Training Programs

How to Measure the Success of Your Digital Subscription Marketing Program Using NOPX

Because the subscription purchase process is cumulative over time, you need a macro metric that is stable and reliable, like NOPX (New Orders Per Ten Thousand Email Subscribers)

Yankee New Order Summary

Now we’re getting into the order production. What we’re looking here on the left is the order page. One of several that we test, these are also just like those Spotlights, we have order page frameworks, this one’s called an NC4, meaning no choice, four boxes. So this top box is selling that all-access charter membership and the three pillars underneath, we’re using to highlight different aspects of the membership that we think they’re going to find most valuable. And we test this too, what elements and how and what order. But what we’re looking at is a winning formula here.

Kim Mateus:
And then on the right, you can see where the source of their orders are coming from, and far and away email is the largest source. They do pretty well on social, and some orders just come in on the web as well, but this is really an email database marketing system that relies on having a large, healthy, cleansed, engaged email file, which is why we spent that time upfront talking about how you lead into something like this and are able to get these metrics. Then in terms of how we measure, I guess the revenue performance, Don, you want to talk them through this new orders per 10,000 subscriber metric that we’ve settled on after a long time of thinking about the best way to high level the health, if you will, of the list?

Don Nicholas:
Of the program overall? Yeah. And Kim, again, to your point, we have a bunch of downstream metrics for every one of the campaigns preview Spotlights that gets sent out. We measure orders per 10,000 efforts, we measure revenue per 10,000, RPX, OPX, but as you know, it’s sometimes three, five, seven touch points before you get somebody to actually place the order. There’s a fair amount of body research, it says somebody probably gets to the order page, three to five times before they finally place the order telling you that the purchase process is cumulative over time and you have to have some macro metric.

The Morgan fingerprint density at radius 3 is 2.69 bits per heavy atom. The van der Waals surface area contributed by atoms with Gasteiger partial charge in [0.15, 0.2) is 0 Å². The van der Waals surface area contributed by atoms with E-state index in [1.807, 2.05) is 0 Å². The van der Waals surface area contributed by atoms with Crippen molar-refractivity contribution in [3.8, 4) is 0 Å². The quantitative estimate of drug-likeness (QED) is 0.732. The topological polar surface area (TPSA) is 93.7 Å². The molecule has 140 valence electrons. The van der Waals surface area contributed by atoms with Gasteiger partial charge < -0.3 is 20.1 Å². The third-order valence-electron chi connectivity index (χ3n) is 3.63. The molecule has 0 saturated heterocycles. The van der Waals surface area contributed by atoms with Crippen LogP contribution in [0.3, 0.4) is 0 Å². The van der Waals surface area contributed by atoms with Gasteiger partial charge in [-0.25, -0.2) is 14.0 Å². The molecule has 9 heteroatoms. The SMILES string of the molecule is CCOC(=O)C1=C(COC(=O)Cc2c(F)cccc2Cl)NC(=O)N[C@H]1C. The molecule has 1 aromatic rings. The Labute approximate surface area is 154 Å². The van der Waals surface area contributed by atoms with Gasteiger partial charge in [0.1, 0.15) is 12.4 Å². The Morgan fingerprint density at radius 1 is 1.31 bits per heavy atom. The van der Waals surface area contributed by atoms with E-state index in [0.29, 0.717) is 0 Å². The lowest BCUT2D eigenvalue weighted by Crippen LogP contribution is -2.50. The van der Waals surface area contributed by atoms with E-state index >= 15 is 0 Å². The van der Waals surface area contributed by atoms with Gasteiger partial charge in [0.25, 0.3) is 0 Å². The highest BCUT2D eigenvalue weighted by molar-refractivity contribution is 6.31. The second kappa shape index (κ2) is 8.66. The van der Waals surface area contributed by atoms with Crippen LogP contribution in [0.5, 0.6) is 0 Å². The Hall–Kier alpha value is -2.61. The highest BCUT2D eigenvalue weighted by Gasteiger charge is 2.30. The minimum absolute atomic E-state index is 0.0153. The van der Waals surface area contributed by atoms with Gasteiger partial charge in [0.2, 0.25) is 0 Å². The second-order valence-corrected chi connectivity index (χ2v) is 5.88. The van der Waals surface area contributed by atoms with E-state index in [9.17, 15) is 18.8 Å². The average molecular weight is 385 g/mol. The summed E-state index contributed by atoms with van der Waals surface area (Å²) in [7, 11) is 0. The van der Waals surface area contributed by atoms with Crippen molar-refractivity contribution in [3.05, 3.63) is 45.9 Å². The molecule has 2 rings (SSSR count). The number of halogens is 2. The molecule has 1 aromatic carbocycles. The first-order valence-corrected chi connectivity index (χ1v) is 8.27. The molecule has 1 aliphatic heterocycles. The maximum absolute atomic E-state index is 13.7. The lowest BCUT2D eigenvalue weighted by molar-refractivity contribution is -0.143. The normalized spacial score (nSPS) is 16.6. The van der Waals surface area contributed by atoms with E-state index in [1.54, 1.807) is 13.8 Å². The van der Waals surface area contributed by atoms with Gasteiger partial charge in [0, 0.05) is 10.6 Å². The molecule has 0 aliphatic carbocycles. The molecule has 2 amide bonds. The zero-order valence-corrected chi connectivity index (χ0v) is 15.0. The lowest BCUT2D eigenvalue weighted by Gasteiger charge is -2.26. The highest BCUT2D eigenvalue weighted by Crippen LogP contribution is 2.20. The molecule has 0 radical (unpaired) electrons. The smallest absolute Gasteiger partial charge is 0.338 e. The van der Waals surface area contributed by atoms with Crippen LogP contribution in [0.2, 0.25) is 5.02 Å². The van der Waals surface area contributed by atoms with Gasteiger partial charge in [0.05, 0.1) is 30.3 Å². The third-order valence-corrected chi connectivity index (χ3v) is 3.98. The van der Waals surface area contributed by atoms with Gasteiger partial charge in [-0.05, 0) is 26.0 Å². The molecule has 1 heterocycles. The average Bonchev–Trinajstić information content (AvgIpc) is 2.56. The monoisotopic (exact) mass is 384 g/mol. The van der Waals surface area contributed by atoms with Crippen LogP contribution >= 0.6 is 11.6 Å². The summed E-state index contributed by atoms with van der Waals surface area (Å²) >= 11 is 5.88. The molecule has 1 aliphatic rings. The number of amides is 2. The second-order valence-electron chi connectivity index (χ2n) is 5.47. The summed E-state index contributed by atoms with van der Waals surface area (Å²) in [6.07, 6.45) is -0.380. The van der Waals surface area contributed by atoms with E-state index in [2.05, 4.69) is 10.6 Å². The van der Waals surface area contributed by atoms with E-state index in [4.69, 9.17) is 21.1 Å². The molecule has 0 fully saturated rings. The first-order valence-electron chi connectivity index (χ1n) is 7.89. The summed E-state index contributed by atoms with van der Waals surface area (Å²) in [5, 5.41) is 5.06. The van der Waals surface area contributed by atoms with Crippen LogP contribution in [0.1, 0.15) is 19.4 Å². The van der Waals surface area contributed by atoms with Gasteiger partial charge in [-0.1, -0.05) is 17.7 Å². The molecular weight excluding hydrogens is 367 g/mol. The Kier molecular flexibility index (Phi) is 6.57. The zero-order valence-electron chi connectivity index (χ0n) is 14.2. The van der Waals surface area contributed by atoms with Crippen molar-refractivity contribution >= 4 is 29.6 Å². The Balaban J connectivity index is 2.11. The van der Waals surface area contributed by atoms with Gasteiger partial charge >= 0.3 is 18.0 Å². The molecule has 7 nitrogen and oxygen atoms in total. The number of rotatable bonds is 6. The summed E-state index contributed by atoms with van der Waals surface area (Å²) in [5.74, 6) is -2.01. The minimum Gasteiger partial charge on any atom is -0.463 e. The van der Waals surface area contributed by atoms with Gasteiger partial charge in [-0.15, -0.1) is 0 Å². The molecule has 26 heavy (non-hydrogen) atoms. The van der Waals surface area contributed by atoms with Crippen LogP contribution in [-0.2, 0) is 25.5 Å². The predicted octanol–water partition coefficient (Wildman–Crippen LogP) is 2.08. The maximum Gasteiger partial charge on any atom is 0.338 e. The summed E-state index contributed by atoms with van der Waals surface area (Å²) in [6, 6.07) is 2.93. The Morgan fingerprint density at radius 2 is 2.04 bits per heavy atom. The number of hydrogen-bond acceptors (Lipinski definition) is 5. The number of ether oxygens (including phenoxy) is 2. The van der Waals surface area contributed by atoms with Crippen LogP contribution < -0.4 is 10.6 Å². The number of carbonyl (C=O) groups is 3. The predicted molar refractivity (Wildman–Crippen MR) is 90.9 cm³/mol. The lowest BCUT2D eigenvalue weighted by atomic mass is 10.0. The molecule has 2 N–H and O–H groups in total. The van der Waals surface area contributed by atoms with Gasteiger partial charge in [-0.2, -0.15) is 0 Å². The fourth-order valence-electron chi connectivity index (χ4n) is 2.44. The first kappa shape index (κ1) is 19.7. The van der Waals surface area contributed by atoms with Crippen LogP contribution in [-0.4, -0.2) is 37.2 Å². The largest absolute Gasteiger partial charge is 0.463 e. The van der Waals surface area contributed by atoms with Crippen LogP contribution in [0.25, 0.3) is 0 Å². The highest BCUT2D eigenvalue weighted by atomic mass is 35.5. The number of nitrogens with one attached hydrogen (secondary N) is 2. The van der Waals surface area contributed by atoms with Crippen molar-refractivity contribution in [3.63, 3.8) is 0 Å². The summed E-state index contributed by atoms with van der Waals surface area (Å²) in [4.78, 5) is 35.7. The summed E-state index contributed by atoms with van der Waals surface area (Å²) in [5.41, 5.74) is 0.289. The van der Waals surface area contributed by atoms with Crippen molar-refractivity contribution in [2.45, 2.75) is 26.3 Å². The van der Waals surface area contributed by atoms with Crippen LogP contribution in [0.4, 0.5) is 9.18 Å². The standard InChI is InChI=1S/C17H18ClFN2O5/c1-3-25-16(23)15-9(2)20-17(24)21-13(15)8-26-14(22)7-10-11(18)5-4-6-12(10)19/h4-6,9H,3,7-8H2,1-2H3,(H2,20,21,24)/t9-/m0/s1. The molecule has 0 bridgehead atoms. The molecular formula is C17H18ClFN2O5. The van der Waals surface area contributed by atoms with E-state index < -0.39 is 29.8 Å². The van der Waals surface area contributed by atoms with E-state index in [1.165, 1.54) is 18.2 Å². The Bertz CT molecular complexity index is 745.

Don Nicholas:
And the one we came up with… We actually were looking for a metric to use to do forward forecasting, 12 months, three years, five years long term, and NOPX ended up being it, new orders per 10,000 email subscribers, active email subscribers. And in this case, it’s the Spotlight list that we use to measure that. So in a nutshell, if we had 100,000 people who weren’t already subscribing and who were on that Spotlight list, which 100,000 is 10, 10,000. So this 160 would play out to about 1,600 new orders per month on a list of 100,000 active non-subscribers, meaning they’re active, they’re opening, they’re up against that 90-day hygiene screen, but they’re not one of the 25 to 30,000 people who have already become all-access subscribers.

Don Nicholas:
And to give you an idea, the range on this number, a sheet goes anywhere from 10 to 200, Yankees’ one of our better performers. And the average across all the systems we work on, at price points that range from five and $10 on the introductory offers up into the hundreds of dollars, ends up being somewhere between 80 and 100, I think 92, the last time I looked at it. And when we sit down to do business planning now, we can look at products that have similar prices, and this NOPX is really become the guiding metric around key monetization for a member-driven business model.

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